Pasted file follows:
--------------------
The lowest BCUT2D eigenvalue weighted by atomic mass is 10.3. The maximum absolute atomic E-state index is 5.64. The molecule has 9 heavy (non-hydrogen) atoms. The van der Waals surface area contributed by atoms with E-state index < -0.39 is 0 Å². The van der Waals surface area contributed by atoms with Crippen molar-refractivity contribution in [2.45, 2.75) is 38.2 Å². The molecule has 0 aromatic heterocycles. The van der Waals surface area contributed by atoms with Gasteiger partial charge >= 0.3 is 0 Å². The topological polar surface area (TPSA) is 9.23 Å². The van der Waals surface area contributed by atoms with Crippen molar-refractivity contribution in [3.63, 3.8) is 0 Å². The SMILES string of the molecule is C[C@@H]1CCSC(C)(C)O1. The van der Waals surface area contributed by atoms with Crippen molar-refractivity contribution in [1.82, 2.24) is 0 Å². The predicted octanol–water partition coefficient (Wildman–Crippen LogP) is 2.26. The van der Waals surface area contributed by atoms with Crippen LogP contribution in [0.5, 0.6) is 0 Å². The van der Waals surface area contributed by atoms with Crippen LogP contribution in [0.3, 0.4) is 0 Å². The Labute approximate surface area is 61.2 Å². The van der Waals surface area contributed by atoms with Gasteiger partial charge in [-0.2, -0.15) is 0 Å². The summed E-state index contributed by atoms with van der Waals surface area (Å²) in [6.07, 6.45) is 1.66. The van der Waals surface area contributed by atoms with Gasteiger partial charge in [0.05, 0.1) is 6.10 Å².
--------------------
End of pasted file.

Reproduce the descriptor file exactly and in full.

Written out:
The lowest BCUT2D eigenvalue weighted by atomic mass is 10.3. The maximum absolute atomic E-state index is 5.64. The molecule has 9 heavy (non-hydrogen) atoms. The van der Waals surface area contributed by atoms with E-state index < -0.39 is 0 Å². The van der Waals surface area contributed by atoms with Crippen molar-refractivity contribution in [2.45, 2.75) is 38.2 Å². The molecule has 0 aromatic heterocycles. The van der Waals surface area contributed by atoms with Gasteiger partial charge >= 0.3 is 0 Å². The topological polar surface area (TPSA) is 9.23 Å². The van der Waals surface area contributed by atoms with Crippen molar-refractivity contribution in [3.63, 3.8) is 0 Å². The SMILES string of the molecule is C[C@@H]1CCSC(C)(C)O1. The van der Waals surface area contributed by atoms with Crippen molar-refractivity contribution in [1.82, 2.24) is 0 Å². The predicted octanol–water partition coefficient (Wildman–Crippen LogP) is 2.26. The van der Waals surface area contributed by atoms with Crippen LogP contribution in [0.5, 0.6) is 0 Å². The van der Waals surface area contributed by atoms with Crippen LogP contribution in [0.3, 0.4) is 0 Å². The Labute approximate surface area is 61.2 Å². The van der Waals surface area contributed by atoms with Gasteiger partial charge in [-0.2, -0.15) is 0 Å². The summed E-state index contributed by atoms with van der Waals surface area (Å²) in [6.07, 6.45) is 1.66. The van der Waals surface area contributed by atoms with Gasteiger partial charge in [0.05, 0.1) is 6.10 Å².